The Ethics and Economics of the Basic Income Guarantee, edited by Karl Widerquist, Michael Anthony Lewis and Steven Pressman. Burlington, VT: Ashgate. 2005. Cloth: ISBN 0 754 64188 0, $114.95. 334 pages.
Simply put, a basic income guarantee is a financial grant made unconditionally to all adult members of a society and prorated for their children. The grant is intended to be enough to guarantee everyone a minimum (poverty level) income whether or not they work or behave in any particular way. The basic income grant is related to the negative income tax but differs in one fundamental way. The intention of both is to end poverty with a financial grant from the state. However, the basic income grant is also intended to sever the vital nerve connecting work and income. The negative income tax, on the other hand, is intended to maintain a strong financial incentive to work by including a "claw-back provision" that reduces the amount of the grant by some proportion of the recipient's income, if they have any.
This book is a collection of 17 essays on the basic income grant with an introduction by the three editors and a foreword by Guy Standing, Director of the International Labor Organization. The book makes an excellent contribution to the literature in several specific areas. The quality of the essays is truly outstanding, with only one or two of them not piquing my interest and holding my attention. This volume provides the reader with a wide coverage of the subject. The coverage includes four excellent essays on historical context and background, four articles debating various ethical aspects, four articles exploring various empirical dimensions, and five articles describing and analyzing proposals from different countries. My review cannot include a discussion of all 17. I will focus on my five favorite. The reader will probably have a different set of favorites. Sorry, but I am writing this review. Write your own. The book certainly warrants doing so. In the order in which they appear in the book, my favorites are the following.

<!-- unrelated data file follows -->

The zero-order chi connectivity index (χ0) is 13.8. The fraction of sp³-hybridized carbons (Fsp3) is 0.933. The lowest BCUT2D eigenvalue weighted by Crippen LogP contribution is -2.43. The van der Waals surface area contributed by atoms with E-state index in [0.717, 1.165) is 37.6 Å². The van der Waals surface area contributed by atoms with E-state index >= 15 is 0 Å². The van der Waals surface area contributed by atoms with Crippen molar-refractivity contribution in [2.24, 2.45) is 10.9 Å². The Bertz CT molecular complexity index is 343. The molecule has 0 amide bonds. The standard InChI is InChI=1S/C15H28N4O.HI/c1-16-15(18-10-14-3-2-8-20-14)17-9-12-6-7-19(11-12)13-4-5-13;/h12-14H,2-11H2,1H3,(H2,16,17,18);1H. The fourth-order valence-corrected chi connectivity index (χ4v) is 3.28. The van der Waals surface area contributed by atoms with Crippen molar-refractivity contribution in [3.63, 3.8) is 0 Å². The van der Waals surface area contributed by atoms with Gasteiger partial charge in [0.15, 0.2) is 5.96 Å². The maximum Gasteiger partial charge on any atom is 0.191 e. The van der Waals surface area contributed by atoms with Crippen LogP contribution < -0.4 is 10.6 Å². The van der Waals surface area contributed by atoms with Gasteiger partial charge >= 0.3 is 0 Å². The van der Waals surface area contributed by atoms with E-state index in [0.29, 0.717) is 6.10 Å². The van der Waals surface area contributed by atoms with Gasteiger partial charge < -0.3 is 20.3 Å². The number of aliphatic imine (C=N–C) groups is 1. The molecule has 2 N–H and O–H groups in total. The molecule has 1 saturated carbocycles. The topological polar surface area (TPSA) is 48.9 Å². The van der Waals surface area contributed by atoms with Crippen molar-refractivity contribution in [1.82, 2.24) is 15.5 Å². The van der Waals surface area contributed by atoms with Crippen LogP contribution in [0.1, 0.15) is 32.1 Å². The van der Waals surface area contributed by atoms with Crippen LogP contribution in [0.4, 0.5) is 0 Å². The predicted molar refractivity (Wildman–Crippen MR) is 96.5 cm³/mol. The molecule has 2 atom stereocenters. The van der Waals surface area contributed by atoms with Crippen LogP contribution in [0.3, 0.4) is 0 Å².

The essay, "In the Shadow of Speenhamland: Social Policy and the Old Poor Law" by Fred Block and Margaret Somers is an excellent economic history. It boldly challenges the conventional wisdom regarding the Speenhamland system of relief initiated in 1795 in an English town of that name located in Berkshire County. The authors show that the Speenhamland system of outdoor poor relief did not debauch the poor anywhere...